Methodical Snark critical reflections on how we measure and assess civic tech

2 week Roundup: civic space is good for trust, egov is bad for corruption, metrics for government culture change


So here’s two weeks’ worth, because summer frolic. There’ a lot to cover. Let’s start on a cheery note:


Trust and civic space.
The latest Democracy Perception Index (DPI) finds that “a majority of people around the world feel like they have no voice in politics and that their governments are not acting in their interest.” What to do about it? Well analysis of comparative indicators for 29 European countries offers more compelling evidence that “voice and accountability is a stronger correlate of trust in government than GDP growth.”  So yeah. There’s that. And though OGP suggests itself as a remedy, and notes that OGP member countries have healthier civic space than non-members, their recent analysis of civius and action plan data also finds that civic space is deteriorating generally across the globe, and that OGP action plans are not doing much to address the issue (less than 4% o 2,733 commitments analyzed were relevant).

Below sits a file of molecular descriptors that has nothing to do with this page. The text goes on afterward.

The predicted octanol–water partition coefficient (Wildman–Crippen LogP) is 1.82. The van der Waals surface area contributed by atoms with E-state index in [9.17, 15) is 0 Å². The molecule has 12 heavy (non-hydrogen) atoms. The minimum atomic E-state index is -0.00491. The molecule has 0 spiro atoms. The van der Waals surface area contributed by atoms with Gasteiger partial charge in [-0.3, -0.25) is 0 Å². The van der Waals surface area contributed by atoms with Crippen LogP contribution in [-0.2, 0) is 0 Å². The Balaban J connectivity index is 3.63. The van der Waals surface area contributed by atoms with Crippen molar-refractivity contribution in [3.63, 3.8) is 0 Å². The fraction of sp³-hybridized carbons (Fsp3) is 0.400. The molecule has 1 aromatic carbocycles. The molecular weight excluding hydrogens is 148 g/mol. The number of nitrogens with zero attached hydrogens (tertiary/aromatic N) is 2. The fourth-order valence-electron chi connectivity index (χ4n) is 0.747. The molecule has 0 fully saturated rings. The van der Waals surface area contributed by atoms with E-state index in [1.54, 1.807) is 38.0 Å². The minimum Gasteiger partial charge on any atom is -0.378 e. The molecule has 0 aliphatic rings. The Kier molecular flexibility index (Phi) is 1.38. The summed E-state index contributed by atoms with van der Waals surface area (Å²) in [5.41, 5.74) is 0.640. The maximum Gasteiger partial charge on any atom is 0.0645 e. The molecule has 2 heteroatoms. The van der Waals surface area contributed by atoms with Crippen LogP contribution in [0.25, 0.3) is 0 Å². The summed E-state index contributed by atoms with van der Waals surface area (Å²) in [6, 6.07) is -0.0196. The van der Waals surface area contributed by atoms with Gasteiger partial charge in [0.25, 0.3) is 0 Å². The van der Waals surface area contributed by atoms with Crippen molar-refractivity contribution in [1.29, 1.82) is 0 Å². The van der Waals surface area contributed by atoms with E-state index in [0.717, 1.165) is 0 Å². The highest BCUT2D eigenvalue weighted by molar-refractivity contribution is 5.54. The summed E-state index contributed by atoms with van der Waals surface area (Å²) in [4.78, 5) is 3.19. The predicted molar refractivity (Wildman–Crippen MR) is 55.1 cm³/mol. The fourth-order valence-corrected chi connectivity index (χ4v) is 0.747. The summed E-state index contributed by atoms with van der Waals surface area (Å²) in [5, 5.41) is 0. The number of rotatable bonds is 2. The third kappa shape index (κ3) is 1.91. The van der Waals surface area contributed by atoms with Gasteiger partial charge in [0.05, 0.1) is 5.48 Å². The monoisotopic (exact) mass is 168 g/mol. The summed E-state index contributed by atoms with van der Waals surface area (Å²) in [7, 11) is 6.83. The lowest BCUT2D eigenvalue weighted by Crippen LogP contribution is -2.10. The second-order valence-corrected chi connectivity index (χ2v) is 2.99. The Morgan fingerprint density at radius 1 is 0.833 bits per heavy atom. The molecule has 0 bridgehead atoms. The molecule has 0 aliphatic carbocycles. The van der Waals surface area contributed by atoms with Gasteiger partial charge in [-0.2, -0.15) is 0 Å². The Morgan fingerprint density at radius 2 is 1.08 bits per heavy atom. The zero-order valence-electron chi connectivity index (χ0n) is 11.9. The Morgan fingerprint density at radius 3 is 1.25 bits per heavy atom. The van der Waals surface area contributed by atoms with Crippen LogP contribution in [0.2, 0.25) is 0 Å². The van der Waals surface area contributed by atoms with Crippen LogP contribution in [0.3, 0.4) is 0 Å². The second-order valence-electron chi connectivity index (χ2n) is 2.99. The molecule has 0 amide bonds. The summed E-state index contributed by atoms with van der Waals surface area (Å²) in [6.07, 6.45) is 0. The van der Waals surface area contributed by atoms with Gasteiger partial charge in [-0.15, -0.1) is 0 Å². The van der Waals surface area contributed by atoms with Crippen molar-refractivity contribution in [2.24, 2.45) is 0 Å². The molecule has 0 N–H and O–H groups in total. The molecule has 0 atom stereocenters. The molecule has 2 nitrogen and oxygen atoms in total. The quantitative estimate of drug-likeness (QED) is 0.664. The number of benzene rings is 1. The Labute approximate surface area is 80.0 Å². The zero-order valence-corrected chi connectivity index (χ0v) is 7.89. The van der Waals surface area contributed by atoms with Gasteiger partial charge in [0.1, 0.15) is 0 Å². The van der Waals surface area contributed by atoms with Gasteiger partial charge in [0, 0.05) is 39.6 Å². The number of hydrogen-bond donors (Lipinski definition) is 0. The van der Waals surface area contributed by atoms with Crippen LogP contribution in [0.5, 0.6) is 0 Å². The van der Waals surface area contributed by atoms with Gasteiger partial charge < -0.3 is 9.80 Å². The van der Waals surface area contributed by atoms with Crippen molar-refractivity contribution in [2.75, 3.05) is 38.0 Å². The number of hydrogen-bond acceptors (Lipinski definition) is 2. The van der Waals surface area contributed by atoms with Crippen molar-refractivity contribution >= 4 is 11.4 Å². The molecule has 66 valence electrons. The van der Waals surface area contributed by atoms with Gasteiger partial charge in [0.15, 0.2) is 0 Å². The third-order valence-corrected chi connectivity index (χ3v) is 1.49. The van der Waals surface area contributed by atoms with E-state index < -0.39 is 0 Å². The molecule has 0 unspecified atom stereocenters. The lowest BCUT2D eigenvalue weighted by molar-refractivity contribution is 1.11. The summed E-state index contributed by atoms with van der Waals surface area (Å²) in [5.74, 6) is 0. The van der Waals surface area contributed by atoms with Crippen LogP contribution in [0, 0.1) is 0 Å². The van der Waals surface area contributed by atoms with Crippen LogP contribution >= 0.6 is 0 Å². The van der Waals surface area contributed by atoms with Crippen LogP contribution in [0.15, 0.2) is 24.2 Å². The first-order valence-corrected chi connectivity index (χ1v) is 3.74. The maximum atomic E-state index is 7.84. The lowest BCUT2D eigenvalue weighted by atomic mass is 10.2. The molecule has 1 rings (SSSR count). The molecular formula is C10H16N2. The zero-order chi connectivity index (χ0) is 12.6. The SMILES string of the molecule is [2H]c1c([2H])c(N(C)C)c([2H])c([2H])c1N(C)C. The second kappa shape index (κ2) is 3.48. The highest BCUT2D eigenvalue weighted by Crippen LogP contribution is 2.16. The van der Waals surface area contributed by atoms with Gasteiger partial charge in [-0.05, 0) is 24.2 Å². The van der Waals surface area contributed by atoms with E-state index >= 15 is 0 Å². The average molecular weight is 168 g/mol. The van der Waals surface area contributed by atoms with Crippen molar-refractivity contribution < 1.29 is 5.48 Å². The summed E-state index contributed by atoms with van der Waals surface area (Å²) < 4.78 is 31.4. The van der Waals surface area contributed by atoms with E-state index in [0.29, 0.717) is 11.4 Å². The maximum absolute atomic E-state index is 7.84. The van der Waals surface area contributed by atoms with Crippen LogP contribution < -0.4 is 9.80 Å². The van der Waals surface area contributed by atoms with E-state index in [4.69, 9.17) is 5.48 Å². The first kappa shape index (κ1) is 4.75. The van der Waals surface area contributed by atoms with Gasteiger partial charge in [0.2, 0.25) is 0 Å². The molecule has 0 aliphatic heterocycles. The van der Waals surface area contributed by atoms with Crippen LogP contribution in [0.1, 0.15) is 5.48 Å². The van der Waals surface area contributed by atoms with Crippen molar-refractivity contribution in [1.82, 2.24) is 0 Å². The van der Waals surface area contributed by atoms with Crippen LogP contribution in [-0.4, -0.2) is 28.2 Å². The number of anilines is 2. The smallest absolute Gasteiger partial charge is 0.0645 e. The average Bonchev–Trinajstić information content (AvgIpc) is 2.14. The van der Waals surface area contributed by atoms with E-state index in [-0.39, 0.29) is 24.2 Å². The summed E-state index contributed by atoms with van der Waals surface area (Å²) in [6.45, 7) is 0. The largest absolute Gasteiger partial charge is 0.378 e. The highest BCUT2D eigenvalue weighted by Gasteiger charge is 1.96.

Political communication
A German survey suggests that citizens are most drawn in city government facebook pages for interaction with government officials, not simply receiving information, while a Ugandan RCT (n=16,083) shows modest effect of budget and corruption related sms messages on voting behavior.

Social media and messaging.
Meanwhile, Twitter data analysis in the latest NBER shows that political bots affect social media behavior when they reiterate prior beliefs of social media users, which supports theories of online echo chambers. This might be less of a problem if people are increasingly turning to private messaging for news source instead of social media, as suggested by the recent Reuters Institute Digital News Report (DNR). Though the potential for rumours there is just as significant (see case studies below). In any case, Twitter activists still need to think about how to get global hashtags framed by national media, who are still exercise decisive control over national frames, according to  qualitative frame analysis of the #BringBackOurGirls campaign.

Political communication in periods of upheaval.
Survey data from the 2012 Wisconsin recall suggests that relationship between political communication and participation goes a little janky during heated partisan controversy, where “broadcast news consumption negatively predicts participation, whereas political conversation with coworkers and use of political social media positively predict participation,” and analysis of Thai social media protest suggest that the communications of organizations and loosely knit crowds align in times of political crisis.